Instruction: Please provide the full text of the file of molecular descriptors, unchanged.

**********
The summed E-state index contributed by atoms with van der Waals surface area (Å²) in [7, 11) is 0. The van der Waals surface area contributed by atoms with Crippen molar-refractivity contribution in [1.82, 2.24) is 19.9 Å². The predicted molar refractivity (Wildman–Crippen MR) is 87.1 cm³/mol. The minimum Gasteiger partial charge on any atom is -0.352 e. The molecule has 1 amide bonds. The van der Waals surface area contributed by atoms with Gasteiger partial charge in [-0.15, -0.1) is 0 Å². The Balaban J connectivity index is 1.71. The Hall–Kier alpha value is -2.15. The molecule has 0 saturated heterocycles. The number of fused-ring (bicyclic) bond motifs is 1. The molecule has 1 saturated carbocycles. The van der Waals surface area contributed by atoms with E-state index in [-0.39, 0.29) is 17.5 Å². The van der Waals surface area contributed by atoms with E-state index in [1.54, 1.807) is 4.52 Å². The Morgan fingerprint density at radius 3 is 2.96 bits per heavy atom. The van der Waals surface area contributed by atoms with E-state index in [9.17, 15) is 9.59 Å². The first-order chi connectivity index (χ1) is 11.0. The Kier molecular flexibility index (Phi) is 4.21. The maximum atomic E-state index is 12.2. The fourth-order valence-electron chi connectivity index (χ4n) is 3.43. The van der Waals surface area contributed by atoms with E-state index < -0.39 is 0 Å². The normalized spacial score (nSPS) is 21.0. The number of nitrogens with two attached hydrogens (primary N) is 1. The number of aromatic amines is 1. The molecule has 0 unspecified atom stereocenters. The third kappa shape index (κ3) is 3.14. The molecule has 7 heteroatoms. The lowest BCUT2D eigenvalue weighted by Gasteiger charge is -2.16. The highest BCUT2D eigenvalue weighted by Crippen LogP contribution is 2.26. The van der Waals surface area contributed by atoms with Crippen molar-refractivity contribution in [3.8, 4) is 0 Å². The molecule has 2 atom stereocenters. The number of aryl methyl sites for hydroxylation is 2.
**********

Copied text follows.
The summed E-state index contributed by atoms with van der Waals surface area (Å²) in [7, 11) is 0. The van der Waals surface area contributed by atoms with Crippen molar-refractivity contribution in [1.82, 2.24) is 19.9 Å². The predicted molar refractivity (Wildman–Crippen MR) is 87.1 cm³/mol. The minimum Gasteiger partial charge on any atom is -0.352 e. The molecule has 1 amide bonds. The van der Waals surface area contributed by atoms with Gasteiger partial charge in [-0.15, -0.1) is 0 Å². The Balaban J connectivity index is 1.71. The Hall–Kier alpha value is -2.15. The molecule has 0 saturated heterocycles. The number of fused-ring (bicyclic) bond motifs is 1. The molecule has 1 saturated carbocycles. The van der Waals surface area contributed by atoms with E-state index in [-0.39, 0.29) is 17.5 Å². The van der Waals surface area contributed by atoms with E-state index in [1.54, 1.807) is 4.52 Å². The Morgan fingerprint density at radius 3 is 2.96 bits per heavy atom. The van der Waals surface area contributed by atoms with E-state index in [9.17, 15) is 9.59 Å². The first-order chi connectivity index (χ1) is 11.0. The Kier molecular flexibility index (Phi) is 4.21. The maximum atomic E-state index is 12.2. The fourth-order valence-electron chi connectivity index (χ4n) is 3.43. The van der Waals surface area contributed by atoms with E-state index < -0.39 is 0 Å². The normalized spacial score (nSPS) is 21.0. The number of nitrogens with two attached hydrogens (primary N) is 1. The number of aromatic amines is 1. The molecule has 0 unspecified atom stereocenters. The third kappa shape index (κ3) is 3.14. The molecule has 7 heteroatoms. The lowest BCUT2D eigenvalue weighted by Gasteiger charge is -2.16. The highest BCUT2D eigenvalue weighted by Crippen LogP contribution is 2.26. The van der Waals surface area contributed by atoms with Crippen molar-refractivity contribution in [3.8, 4) is 0 Å². The molecule has 2 atom stereocenters. The number of aryl methyl sites for hydroxylation is 2.